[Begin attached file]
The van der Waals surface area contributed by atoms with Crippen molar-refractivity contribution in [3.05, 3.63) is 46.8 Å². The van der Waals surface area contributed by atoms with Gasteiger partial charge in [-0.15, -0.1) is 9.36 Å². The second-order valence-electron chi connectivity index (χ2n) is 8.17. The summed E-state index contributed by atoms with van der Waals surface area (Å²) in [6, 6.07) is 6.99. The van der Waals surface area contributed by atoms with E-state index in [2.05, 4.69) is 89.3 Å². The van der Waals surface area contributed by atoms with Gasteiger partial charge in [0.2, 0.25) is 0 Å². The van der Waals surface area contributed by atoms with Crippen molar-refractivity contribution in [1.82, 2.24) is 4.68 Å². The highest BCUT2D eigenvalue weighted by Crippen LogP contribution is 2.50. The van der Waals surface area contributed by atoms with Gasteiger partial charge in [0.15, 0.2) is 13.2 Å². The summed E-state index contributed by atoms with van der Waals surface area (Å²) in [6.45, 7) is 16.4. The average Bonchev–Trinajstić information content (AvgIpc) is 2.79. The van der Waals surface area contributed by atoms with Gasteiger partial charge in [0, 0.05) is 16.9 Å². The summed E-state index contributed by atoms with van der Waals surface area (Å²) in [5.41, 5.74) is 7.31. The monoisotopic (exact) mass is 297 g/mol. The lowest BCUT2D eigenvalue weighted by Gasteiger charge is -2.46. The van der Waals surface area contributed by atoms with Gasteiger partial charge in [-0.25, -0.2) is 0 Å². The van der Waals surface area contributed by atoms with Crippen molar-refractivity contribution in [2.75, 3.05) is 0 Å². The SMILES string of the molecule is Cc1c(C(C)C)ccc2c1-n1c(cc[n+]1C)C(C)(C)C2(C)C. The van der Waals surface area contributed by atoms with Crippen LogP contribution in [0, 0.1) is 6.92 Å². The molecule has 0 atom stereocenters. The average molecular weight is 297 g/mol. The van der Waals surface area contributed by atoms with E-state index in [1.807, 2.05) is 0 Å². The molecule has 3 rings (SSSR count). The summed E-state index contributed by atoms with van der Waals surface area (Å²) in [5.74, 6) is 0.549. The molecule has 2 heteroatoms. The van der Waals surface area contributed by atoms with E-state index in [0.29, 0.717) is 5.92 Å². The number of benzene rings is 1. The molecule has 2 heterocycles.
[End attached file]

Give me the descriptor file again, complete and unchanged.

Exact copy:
The van der Waals surface area contributed by atoms with Crippen molar-refractivity contribution in [3.05, 3.63) is 46.8 Å². The van der Waals surface area contributed by atoms with Gasteiger partial charge in [-0.15, -0.1) is 9.36 Å². The second-order valence-electron chi connectivity index (χ2n) is 8.17. The summed E-state index contributed by atoms with van der Waals surface area (Å²) in [6, 6.07) is 6.99. The van der Waals surface area contributed by atoms with E-state index in [2.05, 4.69) is 89.3 Å². The van der Waals surface area contributed by atoms with Gasteiger partial charge in [0.2, 0.25) is 0 Å². The van der Waals surface area contributed by atoms with Crippen molar-refractivity contribution in [1.82, 2.24) is 4.68 Å². The highest BCUT2D eigenvalue weighted by Crippen LogP contribution is 2.50. The van der Waals surface area contributed by atoms with Gasteiger partial charge in [0.15, 0.2) is 13.2 Å². The summed E-state index contributed by atoms with van der Waals surface area (Å²) in [6.45, 7) is 16.4. The average Bonchev–Trinajstić information content (AvgIpc) is 2.79. The van der Waals surface area contributed by atoms with Gasteiger partial charge in [0, 0.05) is 16.9 Å². The summed E-state index contributed by atoms with van der Waals surface area (Å²) in [5.41, 5.74) is 7.31. The monoisotopic (exact) mass is 297 g/mol. The lowest BCUT2D eigenvalue weighted by Gasteiger charge is -2.46. The van der Waals surface area contributed by atoms with Gasteiger partial charge in [-0.25, -0.2) is 0 Å². The van der Waals surface area contributed by atoms with Crippen molar-refractivity contribution in [2.75, 3.05) is 0 Å². The SMILES string of the molecule is Cc1c(C(C)C)ccc2c1-n1c(cc[n+]1C)C(C)(C)C2(C)C. The van der Waals surface area contributed by atoms with Crippen LogP contribution in [0, 0.1) is 6.92 Å². The molecule has 0 atom stereocenters. The average molecular weight is 297 g/mol. The van der Waals surface area contributed by atoms with E-state index in [1.807, 2.05) is 0 Å². The molecule has 3 rings (SSSR count). The summed E-state index contributed by atoms with van der Waals surface area (Å²) in [5.74, 6) is 0.549. The molecule has 2 heteroatoms. The van der Waals surface area contributed by atoms with E-state index in [0.29, 0.717) is 5.92 Å². The number of benzene rings is 1. The molecule has 2 heterocycles.